Burns & Levinson LLP is committed to helping clients with family and personal matters get through this difficult time. Our team of attorneys, paralegals, and dedicated staff are available to answer questions about how this Order impacts you and to facilitate obtaining emergency orders when necessary.… Keep reading
In 2011, the Alimony Reform Act determined that alimony is “the payment of support from one spouse, who has the ability to pay, to a spouse in need of support for a reasonable length of time.” G.L. c. 208, §48. The “reasonable length of time” during which alimony shall be paid has presumptive durational limits based upon the length of the marriage. Pursuant to G.L. c. 208, §53, the Court can deviate from the durational limits when setting the initial award or at the time an alimony award is modified “upon written findings that deviation is necessary.” The statute sets forth grounds for deviation, as follows:
(1) advanced age; chronic illness; or unusual health circumstances of either party;
(2) tax considerations applicable to the parties;
(3) whether the payor spouse is providing health insurance and the cost of health insurance for the recipient spouse;
(4) whether the payor spouse has been ordered to secure life insurance for the benefit of the recipient spouse and the cost of such insurance;
(5) sources and amounts of unearned income, including capital gains, interest and dividends, annuity and investment income from assets that were not allocated in the parties divorce;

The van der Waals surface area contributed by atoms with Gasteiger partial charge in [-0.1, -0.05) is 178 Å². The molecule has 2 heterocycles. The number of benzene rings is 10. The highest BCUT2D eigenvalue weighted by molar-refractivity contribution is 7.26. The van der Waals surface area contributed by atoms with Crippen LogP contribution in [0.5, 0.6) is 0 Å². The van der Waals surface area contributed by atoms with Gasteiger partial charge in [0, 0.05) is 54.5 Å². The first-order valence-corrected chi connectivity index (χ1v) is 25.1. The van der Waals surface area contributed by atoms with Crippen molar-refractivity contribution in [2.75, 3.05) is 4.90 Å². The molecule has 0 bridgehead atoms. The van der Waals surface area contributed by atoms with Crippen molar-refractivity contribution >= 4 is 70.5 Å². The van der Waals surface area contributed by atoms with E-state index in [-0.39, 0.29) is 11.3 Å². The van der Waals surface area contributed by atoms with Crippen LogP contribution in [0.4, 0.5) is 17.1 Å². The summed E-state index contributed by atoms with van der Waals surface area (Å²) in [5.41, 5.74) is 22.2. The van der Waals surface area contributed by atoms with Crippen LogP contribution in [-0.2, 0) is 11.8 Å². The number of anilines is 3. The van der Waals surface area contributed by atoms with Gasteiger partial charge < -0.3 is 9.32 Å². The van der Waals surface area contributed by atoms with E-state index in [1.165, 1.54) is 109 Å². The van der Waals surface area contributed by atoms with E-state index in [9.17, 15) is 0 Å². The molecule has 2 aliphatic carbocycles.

(6) significant premarital … Keep reading
When parties to a Massachusetts divorce settle their differences and come to an agreement, they enter into a written settlement document, commonly known as a Separation Agreement. The Separation Agreement must then be presented to and approved by a judge in the Probate and Family Court. The judge will review the agreement and the parties’ financial statements to determine if the Separation Agreement is fair and reasonable, not the product of coercion or duress, and ensure that it makes adequate provisions for the care, custody, and support of any unemancipated children. If the judge approves the Separation Agreement, it is then incorporated into the Judgment of Divorce. Beyond incorporation, the agreement will either “merge” into the Judgment of Divorce or “survive” as an independent contract. The parties also have the option to request that certain provisions of the agreement merge while other provisions survive. All too often, I see unrepresented parties stare in bewilderment when asked by a judge if they intend for their Separation Agreement to merge or survive.
Provisions of an agreement that merge into a Judgment of Divorce are subject to modification upon a showing of a substantial and material change in circumstances. Merged provisions can … Keep reading